Today’s #VeteranOfTheDay is Army Veteran Vincent Okamoto, who was the highest-decorated surviving Japanese-American Veteran of the Vietnam War.
Vincent Okamoto was born in November 1943 at the Poston relocation camp in Arizona, where his family was interred. After their release, his family moved to Chicago before eventually settling in California.
Okamoto attended the University of Southern California (USC) on scholarship to pursue a bachelor’s degree in international relations. While at USC, he joined the University of California at Los Angeles (UCLA) Reserve Officers’ Training Corps (ROTC). He was the first non-UCLA student to join the program and was commissioned as a second lieutenant. After graduation, he attended ranger school.
In 1968, Okamoto became the intelligence-liaison officer for the Phoenix Program. He was attached to Company B of the 2nd Battalion, 25th Infantry Division, 27th Infantry Regiment.
In August 1968, Okamoto was the platoon leader of an infantry unit near Dầu Tiếng in Vietnam. One night, a ground attack was launched by the People’s Army of Vietnam and Viet Cong forces near Okamoto’s battalion. The Americans’ perimeter was compromised, and, in response, Okamoto led five of his men to restore it.
Under heavy fire, Okamoto manned a machine gun on a partially destroyed personnel carrier before running through enemy fire to a second and third carrier when each gun ran out of ammunition. Despite being injured by a concussion grenade, Okamoto kept fighting until the battle was over. He was assigned to the Berlin Brigade for the rest of the war.
Okamoto was the highest-decorated living Japanese American Veteran of the Vietnam War. He received a Distinguished Service Cross, a Silver Star, a Bronze Star, three Purple Hearts and a Vietnamese Cross of Gallantry. Additionally, he was inducted into the Ranger Hall of Fame in September 2007 as only the fourth Japanese-American to be inducted.
After his retirement, Okamoto returned to USC to earn a law degree and was later appointed to the Los Angeles County Superior Court in April 2002. He was among the founders of the Japanese American Bar Association and is also credited as being instrumental in establishing the Japanese American Vietnam War Veterans Memorial at the National Japanese American Veterans Memorial Court. Okamoto was also the author of two novels, with one being about the Vietnam War.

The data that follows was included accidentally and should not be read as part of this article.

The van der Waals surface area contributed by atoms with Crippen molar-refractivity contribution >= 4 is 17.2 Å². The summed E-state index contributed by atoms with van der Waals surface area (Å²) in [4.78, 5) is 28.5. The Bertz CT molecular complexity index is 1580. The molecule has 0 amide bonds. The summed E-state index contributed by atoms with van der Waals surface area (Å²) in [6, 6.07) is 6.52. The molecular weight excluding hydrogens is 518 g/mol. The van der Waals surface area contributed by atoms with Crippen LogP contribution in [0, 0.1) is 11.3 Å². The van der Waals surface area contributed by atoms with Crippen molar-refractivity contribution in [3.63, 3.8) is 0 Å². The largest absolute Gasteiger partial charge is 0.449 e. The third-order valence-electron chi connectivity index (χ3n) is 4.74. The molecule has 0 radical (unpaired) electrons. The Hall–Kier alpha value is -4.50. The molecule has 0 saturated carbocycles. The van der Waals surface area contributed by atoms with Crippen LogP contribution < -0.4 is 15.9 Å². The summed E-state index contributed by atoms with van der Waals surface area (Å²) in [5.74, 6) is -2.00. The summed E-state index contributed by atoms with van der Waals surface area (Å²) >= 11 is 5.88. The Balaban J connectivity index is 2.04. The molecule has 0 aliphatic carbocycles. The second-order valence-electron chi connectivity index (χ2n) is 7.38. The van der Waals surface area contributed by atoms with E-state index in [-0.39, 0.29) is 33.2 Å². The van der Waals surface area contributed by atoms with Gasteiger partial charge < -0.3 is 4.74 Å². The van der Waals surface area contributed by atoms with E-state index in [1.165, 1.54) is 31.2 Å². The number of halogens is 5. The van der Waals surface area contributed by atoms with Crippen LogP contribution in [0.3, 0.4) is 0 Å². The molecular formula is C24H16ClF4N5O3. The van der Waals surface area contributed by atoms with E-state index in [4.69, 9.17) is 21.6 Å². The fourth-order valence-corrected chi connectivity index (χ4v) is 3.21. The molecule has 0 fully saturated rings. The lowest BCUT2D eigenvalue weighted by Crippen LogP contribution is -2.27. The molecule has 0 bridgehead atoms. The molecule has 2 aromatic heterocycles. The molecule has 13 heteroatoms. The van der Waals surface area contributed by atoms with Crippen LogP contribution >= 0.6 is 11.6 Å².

Okamoto died in September 2020 and is buried at Green Hills Cemetery in Rancho Palos Verdes, California.
We honor his service.
Carry the Load
In 2022, VA is joining forces with Carry The Load to honor veterans during the “Memorial May” March, a national relay visiting 50 VA national cemeteries to honor our nation’s fallen service members. A link to this webpage is here. The complete list of participating cemeteries can be found here. Volunteers are encouraged to register in advance.
Do you want to light up the face of a special Veteran? Have you been wondering how to tell your Veteran they are special to you? VA’s #VeteranOfTheDay social media feature is an opportunity to highlight your Veteran and his/her service.
It’s easy to nominate a Veteran. Visit our blog post about nominating to learn how to create the best submission.
Veterans History Project
This #VeteranOfTheDay profile was created with interviews submitted to the Veterans History Project. The project collects, preserves, and makes accessible the personal accounts of American war Veterans so that future generations may hear directly from Veterans and better understand the realities of war. Find out more at http://www.loc.gov/vets/.
Writer: Alexandra Kaiser
Editors: Nathaniel Scott, Annabelle Colton
Researcher: Timothy Georgetti
Graphic Designer: Kiki Kelley